New York, May 5: Making sense of at which direction and at what speed a car is moving may not be possible without the interpretation of the brain, but processing of some of these information starts right at the retinas of the eyes.

Researchers have now explained how the various types of cells in the retina are wired to help the eyes detect the direction and speed of moving objects.

“The wiring diagram represents only a tiny proportion of the total number of connections on the retina,” said Sebastian Seung, a computational neuro scientist at Massachusetts Institute of Technology in the US.

To understand how cells are wired together in the retina, the researchers analysed high-resolution electron microscope images of a mouse retina with the help of nearly 2,200 members of EyeWire, an online ‘citizen-science’ game set up to help with brain-mapping efforts.

Players traced the pathways through the layers of cells to create a high-resolution wiring diagram of part of the retina.

The reconstructed map showed that while one type of bipolar cell (that transmit signals from the photoreceptors to the ganglion cells) connects to the amacrine cells (responsible for 70 percent of input to retinal ganglion cells) filaments close to the cell body, another does do so farther away along the length of the filaments.

The bipolar cells that connect closer to the starburst amacrine cell bodies are known to relay their messages with a time delay, whereas the others transmit their immediately, the researchers discovered.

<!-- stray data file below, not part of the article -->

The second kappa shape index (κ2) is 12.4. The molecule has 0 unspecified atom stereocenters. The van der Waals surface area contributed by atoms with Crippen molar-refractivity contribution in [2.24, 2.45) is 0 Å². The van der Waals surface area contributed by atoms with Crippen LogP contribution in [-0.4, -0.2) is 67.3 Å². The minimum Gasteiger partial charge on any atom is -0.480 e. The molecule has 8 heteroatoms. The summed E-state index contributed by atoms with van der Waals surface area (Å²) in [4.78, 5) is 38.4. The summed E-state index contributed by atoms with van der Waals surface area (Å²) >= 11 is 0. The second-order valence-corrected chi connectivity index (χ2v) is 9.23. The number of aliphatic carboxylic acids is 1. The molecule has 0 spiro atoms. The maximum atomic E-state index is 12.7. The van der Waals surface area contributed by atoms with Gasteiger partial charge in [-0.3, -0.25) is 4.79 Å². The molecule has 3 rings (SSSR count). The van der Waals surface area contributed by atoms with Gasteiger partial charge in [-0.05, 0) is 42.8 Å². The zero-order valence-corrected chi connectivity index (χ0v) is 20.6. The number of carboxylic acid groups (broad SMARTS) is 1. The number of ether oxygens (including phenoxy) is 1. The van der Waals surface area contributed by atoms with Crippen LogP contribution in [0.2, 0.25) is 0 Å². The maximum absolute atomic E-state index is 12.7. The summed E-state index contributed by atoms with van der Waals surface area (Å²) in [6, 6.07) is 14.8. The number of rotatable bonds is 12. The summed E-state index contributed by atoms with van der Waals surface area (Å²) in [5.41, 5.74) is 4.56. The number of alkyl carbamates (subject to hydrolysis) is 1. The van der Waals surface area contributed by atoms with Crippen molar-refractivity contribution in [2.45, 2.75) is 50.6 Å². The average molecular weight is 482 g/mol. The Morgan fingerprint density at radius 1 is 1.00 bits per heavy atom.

Because of the lag in the first type of connection, signals that hit two nearby locations on the retina at two slightly different times – as would happen when an object moves across the visual field – could reach the same amacrine-cell filament at the same time.

According to the researchers, the following could help explain how the retina detects motion: The amacrine cell might fire only when it receives this combined information, signalling that something is moving in the direction of the filament.

Stimuli not moving in the direction of the filament would produce impulses that reach the amacrine cell at different times, so that it would not fire.

The study appeared in the journal Nature.